The script presently has a total of 11 vowel letters, used to represent the seven vowel sounds of Bengali and eight vowel sounds of Assamese, along with a number of vowel diphthongs. All of these vowel letters are used in both Assamese and Bengali. Some of the vowel letters have different sounds depending on the word, and a number of vowel distinctions preserved in the writing system are not pronounced as such in modern spoken Bengali or Assamese. For example, the script has two symbols for the vowel sound [i] and two symbols for the vowel sound [u]. This redundancy stems from the time when this script was used to write Sanskrit, a language that had a short [i] and a long [iː], and a short [u] and a long [uː]. These letters are preserved in the script with their traditional names of "short i" and "long i", etc., despite the fact that they are no longer pronounced differently in ordinary speech.

Some language specific usages[edit]

In the Bengali alphabet অ্যা is used when the intended pronunciation would otherwise be ambiguous. Some other languages use a vowel অৗ to denote /ɯ/ which is not found in either Bengali or Assamese; and though the vowel diacritic (matra, ) is found in Tirhuta the vowel letter itself is absent. Assamese alphabet uses an additional "matra" (ʼ) that is used to represent the phonemes অʼ and এʼ.

Vowel Table
Vowels Vowel Diacritic
Assamese Bengali Bishnupriya
Sylheti Hajong Rabha Rajbongsi
ô ô/o ô ô/a o o ô ô
অʼ ʼ o
a a a a꞉ a a a a
অ্যা/এ্যা ্যা æ
অৗ â â
ি i i i i i i i i
ইʼ িʼ î
i i i ī (i)
u u u u u u u u
উʼ ুʼ â
u u u ū (u)
ri ri ri ri ri
rii rii
li li
lii lii
ê e/ê e e ê e e ê
এʼ েʼ e
ôi ôi ôi ei oi oi ôi
û o u o/ô ô o o
ôu ôu ôu ou ou ôu ôu

Vowel signs can be used in conjunction with consonants to modify the pronunciation of the consonant (here exemplified by , kô). When no vowel Diacritic symbol is written, then the vowel "" (ô) is the default inherited vowel for the consonant. To specifically denote the absence of a vowel, a hôsôntô (্) may be written underneath the consonant.


The names of the consonant letters in Eastern Nagari are typically just the consonant's main pronunciation plus the inherent vowel "" ô. Since the inherent vowel is assumed and not written, most letters' names look identical to the letter itself (e.g. the name of the letter "" is itself ghô, not gh). Some letters that have lost their distinctive pronunciation in Modern Assamese and Bengali are called by a more elaborate name. For example, since the consonant phoneme /n/ can be written , , or (depending on the spelling of the particular word), these letters are not simply called ; instead, they are called "dental nô", "cerebral nô" and niô. Similarly, the phoneme /ʃ/ in Bengali and /x/ in Assamese can be written as "palatal shô/xhô" , "cerebral shô/xhô" , or "dental sô/xô" , depending on the word.

Consonant Table
Consonant Assamese Bengali Bishnupriya
Sylheti Hajong Maithili
xo ko ka
khô khô khô khô xo kho kha
go go ga
ghô ghô ghô ghô go gho gha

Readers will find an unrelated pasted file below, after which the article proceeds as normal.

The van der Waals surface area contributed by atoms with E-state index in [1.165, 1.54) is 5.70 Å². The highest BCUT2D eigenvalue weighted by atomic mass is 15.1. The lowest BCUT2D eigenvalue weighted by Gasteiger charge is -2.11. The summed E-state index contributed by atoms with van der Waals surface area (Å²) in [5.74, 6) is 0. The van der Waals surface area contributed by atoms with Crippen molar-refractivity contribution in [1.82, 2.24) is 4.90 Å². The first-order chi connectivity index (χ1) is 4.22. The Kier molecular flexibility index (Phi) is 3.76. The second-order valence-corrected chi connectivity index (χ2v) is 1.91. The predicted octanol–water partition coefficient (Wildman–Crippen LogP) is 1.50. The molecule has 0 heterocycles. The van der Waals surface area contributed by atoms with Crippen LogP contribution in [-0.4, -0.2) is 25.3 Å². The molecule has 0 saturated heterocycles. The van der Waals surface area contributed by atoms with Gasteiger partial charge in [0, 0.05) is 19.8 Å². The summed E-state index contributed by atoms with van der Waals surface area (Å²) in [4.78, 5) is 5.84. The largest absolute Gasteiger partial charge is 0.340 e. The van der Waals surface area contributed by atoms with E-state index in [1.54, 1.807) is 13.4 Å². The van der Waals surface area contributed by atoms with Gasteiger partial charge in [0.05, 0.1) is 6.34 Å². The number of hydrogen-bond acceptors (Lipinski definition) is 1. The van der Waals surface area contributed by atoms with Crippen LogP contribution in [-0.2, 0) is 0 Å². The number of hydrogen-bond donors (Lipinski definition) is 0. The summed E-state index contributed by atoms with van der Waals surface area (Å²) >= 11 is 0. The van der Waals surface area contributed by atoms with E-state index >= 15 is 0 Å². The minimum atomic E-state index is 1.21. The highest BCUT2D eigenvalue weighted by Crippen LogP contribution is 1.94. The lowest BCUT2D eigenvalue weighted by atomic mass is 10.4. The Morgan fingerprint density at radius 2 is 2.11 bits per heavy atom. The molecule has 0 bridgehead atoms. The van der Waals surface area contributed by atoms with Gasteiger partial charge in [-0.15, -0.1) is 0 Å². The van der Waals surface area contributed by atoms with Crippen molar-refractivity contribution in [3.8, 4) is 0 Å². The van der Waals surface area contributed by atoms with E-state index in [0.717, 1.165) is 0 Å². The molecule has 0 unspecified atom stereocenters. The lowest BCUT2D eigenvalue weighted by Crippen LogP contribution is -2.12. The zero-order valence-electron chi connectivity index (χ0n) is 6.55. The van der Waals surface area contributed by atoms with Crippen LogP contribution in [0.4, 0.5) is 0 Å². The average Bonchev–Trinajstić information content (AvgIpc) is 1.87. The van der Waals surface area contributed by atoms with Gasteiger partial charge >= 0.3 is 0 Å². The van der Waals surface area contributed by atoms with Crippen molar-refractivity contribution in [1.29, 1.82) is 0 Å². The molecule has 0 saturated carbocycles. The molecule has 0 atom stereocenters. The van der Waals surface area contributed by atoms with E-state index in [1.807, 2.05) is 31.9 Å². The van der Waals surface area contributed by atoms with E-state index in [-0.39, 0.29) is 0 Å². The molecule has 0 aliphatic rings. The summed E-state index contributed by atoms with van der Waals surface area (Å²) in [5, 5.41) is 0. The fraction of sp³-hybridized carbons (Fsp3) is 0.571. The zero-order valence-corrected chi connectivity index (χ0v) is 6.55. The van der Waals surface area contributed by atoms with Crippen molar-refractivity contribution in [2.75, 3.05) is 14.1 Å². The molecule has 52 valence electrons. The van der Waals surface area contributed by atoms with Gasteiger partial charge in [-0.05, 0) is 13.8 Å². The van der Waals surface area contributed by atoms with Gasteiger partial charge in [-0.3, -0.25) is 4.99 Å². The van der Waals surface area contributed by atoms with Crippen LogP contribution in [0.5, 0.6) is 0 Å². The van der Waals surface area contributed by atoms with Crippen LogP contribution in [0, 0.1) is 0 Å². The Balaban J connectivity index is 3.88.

ungô ngô ngô ngô ngo nga
so co ca
chô chô so so -
𑒕 - cha
zo jo ja
zhô jhô jhô jhô zo jho -
𑒗 jha
niô nia
ţô ţô to
𑒙 ţa
thô ţhô ţhô to ţha
đô đô do - da
ড় ŗô ŗô ŗo
dhô đhô đhô do - da
ঢ় rhô ŗhô ŗhô ro
no - -
ṭo to ta
thô thô thô thô ṭo tho tha
ḍo do da
dhô dhô dhô dhô ḍo dho dha
no no na
fo po pa
phô fo fo -
𑒙 pha
bo bo ra
bhô bhô bhô bhô bo bho bha
mo mo ma
zo - ya
য় yo
- ro va
(rô) ro ro ra
𑒪 la
o wo
şô şô - sha
şşô şşô - ssha
şô şo - sa
ho ho -
𑒯 - ha


Western Arabic numerals 0 1 2 3 4 5 6 7 8 9
Bengali numerals
Assamese names xuinnô ek dui tini sari pãs sôy xat ath
শূন্য এক দুই তিনি চাৰি পাঁচ ছয় সাত আঠ
Bengali names shunnô æk dui tin char pãch chhôy shat nôy
শূন্য এক দুই তিন চার পাঁচ ছয় সাত আট নয়
Meitei names shunya ama ani ahum mari manga taruk taret nipa꞉n ma꞉pan
শুন‍্য অমা অনি অহুম মরি মঙা তরূক তরেৎ নীপান মাপন
Sylheti names shuinno ex dui tin sair fas soe shat/hat noe
শুইন্য এখ দুই তিন ছাইর ফাছ ছয় সাত/হাত আট নয়
Maithili names shūnya ek du tīn chari pãch chhau sat aţh nau
শূন্য এক দু তীন চাৰি পাঁচ ছৌ সাত আঠ নৌ


There are two Unicode blocks for Bengali–Assamese script, called Bengali and Tirhuta. The Bengali block is U+0980–U+09FF:

Official Unicode Consortium code chart (PDF)
  0 1 2 3 4 5 6 7 8 9 A B C D E F
U+09Bx ি
1.^ As of Unicode version 13.0
2.^ Grey areas indicate non-assigned code points

The Tirhuta block is U+11480–U+114DF:

Official Unicode Consortium code chart (PDF)
  0 1 2 3 4 5 6 7 8 9 A B C D E F
U+1148x 𑒀 𑒁 𑒂 𑒃 𑒄 𑒅 𑒆 𑒇 𑒈 𑒉 𑒊 𑒋 𑒌 𑒍 𑒎 𑒏
U+1149x 𑒐 𑒑 𑒒 𑒓 𑒔 𑒕 𑒖 𑒗 𑒘 𑒙 𑒚 𑒛 𑒜 𑒝 𑒞 𑒟
U+114Ax 𑒠 𑒡 𑒢 𑒣 𑒤 𑒥 𑒦 𑒧 𑒨 𑒩 𑒪 𑒫 𑒬 𑒭 𑒮 𑒯
U+114Bx 𑒰 𑒱 𑒲 𑒳 𑒴 𑒵 𑒶 𑒷 𑒸 𑒹 𑒺 𑒻 𑒼 𑒽 𑒾 𑒿
U+114Cx 𑓀 𑓁 𑓂 𑓃 𑓄 𑓅 𑓆 𑓇
U+114Dx 𑓐 𑓑 𑓒 𑓓 𑓔 𑓕 𑓖 𑓗 𑓘 𑓙
1.^ As of Unicode version 13.0
2.^ Grey areas indicate non-assigned code points


  1. ^ a b 'The theory of a Semitic origin for Brahmi, [as opposed to Indus origin], does have a strong, if not entirely conclusive, body of concrete evidence in its favor.' and 'For even many of the supporters of the Semitic hypothesis concede that, in Dani's words, "[T]he BrahmT letters are not literally 'derived' from the Semitic letters as is commonly understood, but are only based on them" (DIP 29).' (Salomon 1998:29)